Can I see local fashion trends using Google’s Keyword Planner?
That’s what I am wondering this week.
Let’s imagine that I own a clothing business in Tanzania, and I wanted to know if there is a growing demand for a specific fabric style in a neighbouring country, such as Kenya. One way I could get the answer is by relying on trend forecasters, market research or online articles about fashion in Kenya.
But what if I wanted to know that answer for 20 African countries? What if I needed up-to-date figures that I can compare, instead of one person’s subjective opinion?
So I played around with Google’s Keyword Planner, which is actually intended as a tool to plan pay-per-click advertising campaigns.
I filtered the data to identify search queries related to fashion that were rising quickly in these four countries: Nigeria, South Africa, Kenya and Ghana. For more detail on how I did this, scroll to the bottom of this post.
The four fastest rising fashion search queries were all names for local fabrics: Kitenge, Ankara, Kente and Shweshwe. Here’s an interactive graph of the amount of searches for those fabrics since 2011:
As a South African, I was aware of Shweshwe fabrics but I did not know about the other three. I’m sure a Ghanaian could tell me a lot about Kente styles, but I wouldn’t have known to ask about Kente in the first place. This method of using Google Keyword Planner allows you to quickly gain some basic market insight into another country. It shows you when there is growing demand for something from the public. I’ve used fashion as an example here, but you can actually use this method for any consumer product category.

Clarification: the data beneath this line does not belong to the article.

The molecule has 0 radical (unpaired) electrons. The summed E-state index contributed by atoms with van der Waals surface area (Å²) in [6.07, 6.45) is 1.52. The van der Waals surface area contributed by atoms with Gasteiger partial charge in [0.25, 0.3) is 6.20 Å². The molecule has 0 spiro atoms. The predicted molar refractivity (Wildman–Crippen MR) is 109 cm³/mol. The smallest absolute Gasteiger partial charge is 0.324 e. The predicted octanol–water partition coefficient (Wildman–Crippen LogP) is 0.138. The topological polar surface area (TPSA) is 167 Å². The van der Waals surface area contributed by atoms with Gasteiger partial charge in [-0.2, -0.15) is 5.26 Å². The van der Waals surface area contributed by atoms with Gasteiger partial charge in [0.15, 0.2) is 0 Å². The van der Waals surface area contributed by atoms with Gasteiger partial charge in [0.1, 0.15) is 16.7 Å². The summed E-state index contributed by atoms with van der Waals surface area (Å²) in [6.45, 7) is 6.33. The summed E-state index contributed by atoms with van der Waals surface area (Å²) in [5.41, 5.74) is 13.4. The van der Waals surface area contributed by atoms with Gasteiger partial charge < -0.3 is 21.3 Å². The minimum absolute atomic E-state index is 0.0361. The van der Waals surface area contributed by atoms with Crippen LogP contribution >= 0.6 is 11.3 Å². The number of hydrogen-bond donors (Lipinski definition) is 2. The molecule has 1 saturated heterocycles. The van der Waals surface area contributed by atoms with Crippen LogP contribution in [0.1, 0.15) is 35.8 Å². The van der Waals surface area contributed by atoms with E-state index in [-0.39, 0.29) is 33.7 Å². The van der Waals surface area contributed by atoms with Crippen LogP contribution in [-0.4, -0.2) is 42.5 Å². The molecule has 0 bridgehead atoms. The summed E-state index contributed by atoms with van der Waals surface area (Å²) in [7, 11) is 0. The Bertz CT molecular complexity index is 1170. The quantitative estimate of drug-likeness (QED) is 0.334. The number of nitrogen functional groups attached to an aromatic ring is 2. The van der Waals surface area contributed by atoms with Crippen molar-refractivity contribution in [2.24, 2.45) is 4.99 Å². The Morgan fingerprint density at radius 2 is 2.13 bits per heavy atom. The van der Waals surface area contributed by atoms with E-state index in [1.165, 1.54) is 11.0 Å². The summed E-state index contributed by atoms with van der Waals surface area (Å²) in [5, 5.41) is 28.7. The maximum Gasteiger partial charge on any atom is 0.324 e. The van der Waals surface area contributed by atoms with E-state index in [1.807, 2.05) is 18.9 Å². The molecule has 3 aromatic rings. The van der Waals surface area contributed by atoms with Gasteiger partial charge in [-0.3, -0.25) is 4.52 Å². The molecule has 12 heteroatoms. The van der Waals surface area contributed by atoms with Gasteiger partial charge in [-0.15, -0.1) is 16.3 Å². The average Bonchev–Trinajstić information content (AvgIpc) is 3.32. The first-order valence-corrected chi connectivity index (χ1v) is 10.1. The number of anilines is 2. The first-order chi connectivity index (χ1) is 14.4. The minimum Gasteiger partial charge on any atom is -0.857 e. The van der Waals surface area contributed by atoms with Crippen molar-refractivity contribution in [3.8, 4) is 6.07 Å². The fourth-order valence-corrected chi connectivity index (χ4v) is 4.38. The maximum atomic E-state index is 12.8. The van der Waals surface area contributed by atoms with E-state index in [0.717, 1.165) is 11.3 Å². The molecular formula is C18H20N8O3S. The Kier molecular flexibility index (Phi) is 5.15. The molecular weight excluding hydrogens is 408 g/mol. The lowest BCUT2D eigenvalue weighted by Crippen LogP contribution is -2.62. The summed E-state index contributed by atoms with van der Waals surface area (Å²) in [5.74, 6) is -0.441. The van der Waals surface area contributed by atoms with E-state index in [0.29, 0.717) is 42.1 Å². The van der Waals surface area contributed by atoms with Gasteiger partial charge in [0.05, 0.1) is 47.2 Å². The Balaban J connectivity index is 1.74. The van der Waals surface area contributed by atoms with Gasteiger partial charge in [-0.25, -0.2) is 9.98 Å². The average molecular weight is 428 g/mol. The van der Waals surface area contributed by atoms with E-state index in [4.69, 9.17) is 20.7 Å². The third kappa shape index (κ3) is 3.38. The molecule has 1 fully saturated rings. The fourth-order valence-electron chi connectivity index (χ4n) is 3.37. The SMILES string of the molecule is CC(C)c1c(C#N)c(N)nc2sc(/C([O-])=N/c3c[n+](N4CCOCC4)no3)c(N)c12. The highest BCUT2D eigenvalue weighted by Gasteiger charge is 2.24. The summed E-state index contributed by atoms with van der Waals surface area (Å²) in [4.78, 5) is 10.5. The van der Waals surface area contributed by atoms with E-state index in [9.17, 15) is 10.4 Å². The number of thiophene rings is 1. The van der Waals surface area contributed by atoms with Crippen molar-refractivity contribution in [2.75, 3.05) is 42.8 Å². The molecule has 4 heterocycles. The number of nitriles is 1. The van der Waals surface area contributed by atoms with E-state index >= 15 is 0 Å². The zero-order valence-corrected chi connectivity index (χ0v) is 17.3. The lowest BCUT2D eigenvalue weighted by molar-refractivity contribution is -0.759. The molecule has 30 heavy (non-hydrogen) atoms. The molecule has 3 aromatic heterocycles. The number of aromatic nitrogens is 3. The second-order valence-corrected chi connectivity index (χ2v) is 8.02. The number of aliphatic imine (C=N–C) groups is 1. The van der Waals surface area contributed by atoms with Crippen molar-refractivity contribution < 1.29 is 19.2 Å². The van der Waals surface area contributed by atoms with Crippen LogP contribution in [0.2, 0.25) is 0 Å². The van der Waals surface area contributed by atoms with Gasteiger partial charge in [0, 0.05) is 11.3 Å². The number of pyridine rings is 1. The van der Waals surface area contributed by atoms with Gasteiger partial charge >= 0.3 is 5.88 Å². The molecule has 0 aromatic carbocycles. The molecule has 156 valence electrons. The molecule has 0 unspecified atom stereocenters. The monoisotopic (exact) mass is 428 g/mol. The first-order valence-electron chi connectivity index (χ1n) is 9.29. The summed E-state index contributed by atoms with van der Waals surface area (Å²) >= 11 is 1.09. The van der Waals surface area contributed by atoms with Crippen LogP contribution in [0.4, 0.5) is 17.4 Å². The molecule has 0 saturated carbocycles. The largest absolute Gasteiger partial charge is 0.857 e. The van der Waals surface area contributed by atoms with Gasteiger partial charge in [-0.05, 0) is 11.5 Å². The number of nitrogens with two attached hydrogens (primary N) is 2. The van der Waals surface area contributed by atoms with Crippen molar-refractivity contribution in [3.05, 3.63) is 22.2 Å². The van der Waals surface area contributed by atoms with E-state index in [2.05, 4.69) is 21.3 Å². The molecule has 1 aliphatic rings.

This is how I identified the four local trends using Google’s Keyword Planner:
- Create a free AdWords account here and login to Keyword Planner
- Click on ‘Search for new keywords using a phrase, website or category’
- Select the product category that you’re interested in
- Under ‘Targeting’, select the country you are interested in
- Under ‘Date range’ select the previous month and current year in both boxes
- Under ‘Date range’, click the ‘Compare’ switch to turn it on
- Click ‘Get ideas’
- Click on the ‘Keyword ideas’ tab
- Click on ‘Keyword filters’ on the left
- For the most recent month, type in 1000
- For the previous month, type in 200
- Click elsewhere in the browser
- Click on ‘Percent change’ to sort the table according to that column
- Read through the top 20 results. Ignore keywords that are miscategorised
- When an unusual keyword catches your eye, do a Google search to find out what it is
- If it still looks interesting, put it in to Trends Explorer to look at its growth graph
That’s it. If you encounter any problems or find something interesting using this method, let me know.
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